One of the drollest of neo-conservative follies is the belief that government can and should be run "like a business". This formula--often taken seriously even by those alive to the futility of trying to run a train like a yacht--presupposes the notion that the ethos of selling as dearly as possible what one has made as cheaply as possible is both the key to sound national stewardship and the very essence of ministerial integrity.
This notion totally inverts the facts, of course, as does every article of neo-con faith: the optimal way for a government to pursue its rational self-interest (defined by maximising its return and minimising its costs) is to do precisely nothing on behalf of the electors it ostensibly serves: according to pure market values, it is illogical for a federal government to waste its four-year span of electoral impunity working on behalf of a people whose assent it no longer requires and who haven't the power to penalise the incumbents no matter how wasteful, arrogant, or inefficient they are; instead, the logic of pure self-interest requires government caucus members to use their four-year executive monopoly to enjoy and invest whatever personal equity they can extract from their position, particularly by cultivating the kinds of corporate contacts that will enrich them after their legislative mandate elapses or is withdrawn.
If this sounds uncomfortably close to the way Canadian governments actually operate, it is only because governments from across the ideological spectrum all do tend to behave like businesses, as will any human system that confers instant privilege, power and wealth upon ambitious social climbers with weak or expired commitments to any notion of civic responsibility.
"Running a government like a business" means producing as much wealth as possible for the party's shareholders (i.e. M.P.'s , party members and camp followers) whilst doing as little on behalf of tax-payers as possible--in other words, doing precisely what causes Canadians to throw out governments in disgust every eight years or so. This is not a formula for "efficiency" or "accountability"; it is a formula for the sad, dreadful status quo, and its dreary consequences are not the result of political "failure" in the strict sense but of an intentionally elaborated programme.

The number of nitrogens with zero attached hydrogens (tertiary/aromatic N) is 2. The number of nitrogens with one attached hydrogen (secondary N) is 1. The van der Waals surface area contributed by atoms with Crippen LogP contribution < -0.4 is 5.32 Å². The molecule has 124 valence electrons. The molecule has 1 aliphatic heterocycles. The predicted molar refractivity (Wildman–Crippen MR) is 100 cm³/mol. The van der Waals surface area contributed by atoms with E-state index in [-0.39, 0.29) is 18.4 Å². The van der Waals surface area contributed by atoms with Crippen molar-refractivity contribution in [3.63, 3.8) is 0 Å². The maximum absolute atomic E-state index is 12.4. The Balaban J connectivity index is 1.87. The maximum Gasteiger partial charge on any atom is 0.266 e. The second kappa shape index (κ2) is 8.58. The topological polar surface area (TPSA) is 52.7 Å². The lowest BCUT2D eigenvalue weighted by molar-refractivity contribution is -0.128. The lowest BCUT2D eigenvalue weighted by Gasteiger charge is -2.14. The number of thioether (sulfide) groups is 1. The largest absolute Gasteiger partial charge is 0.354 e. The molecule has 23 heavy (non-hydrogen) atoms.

We need to keep all of this in mind when assessing the performance of Stephen Harper's regime: what appear to be its failures and scandals are actually the perfectly normal and predictable output of the CPC's business model of governance. In fact, it is on this most fundamental level that the CPC has arguably performed at its best, at its most creative, and at its most inspired.
Honest analyses of "Conservative" crises will reveal all the symptoms of an aggressive, disciplined approach to the "government-as-business" model: not content with safe, narrow, low-yield disasters, Harper's government has always sought functional depth in its flagrancies and has been content only when its wretched incompetence and venalities have achieved synergistic cross-platform interoperability.
The Lisa Raitt fiasco serves as a recent example. A Liberal version of this scandal would have seen the offending minister misplace a binder full of classified documents, resign in disgrace, and then quietly reappear in cabinet later when the smoke cleared; the typical Liberal inability to innovate, improvise and adapt to rapidly changing circumstances would have allowed this event to pass by without having its full potential exploited.
In sharp contrast, the CPC recognised the polyvalence of the Raitt affair and acted decisively to make sure that Canadians were exposed to the full wattage of its surreal brilliance. First, we heard that the binder was lost; then we heard that its information was classified not because it was dangerous to the state, but because it was dangerous to the party--revealing as it does that the cost of funding Atomic Energy of Canada will likely cost tens of millions more dollars than the government said it would in its January budget. Then we heard that the government fired Raitt's 26-year-old assistant for the misdeed without even bothering to establish that it was she, not her boss, who actually committed the misdeed.
Now, that is how incompetence is done when you really mean it: never be satisfied with the force of just the most obvious dimension of your stupidity; always strive to add value and layered functionality to it. In this case, we have a party caught withholding information the public deserves to have while misusing a classification protocol designed to protect the state while being caught in an act of colossal budgetary ineptitude while betraying ignominious cowardice in its invertebrate refusal to respect the tradition of ministerial responsibility, by which heads of departments have always held themselves accountable for the actions of their subordinates.
Astonishing. That's a four-part invention of uselessness; a tetra-fuck-up. That's the kind of pioneering drive CPC shareholders expect from their party, and, in our increasingly competitive global market environment, it's the kind of drive they deserve.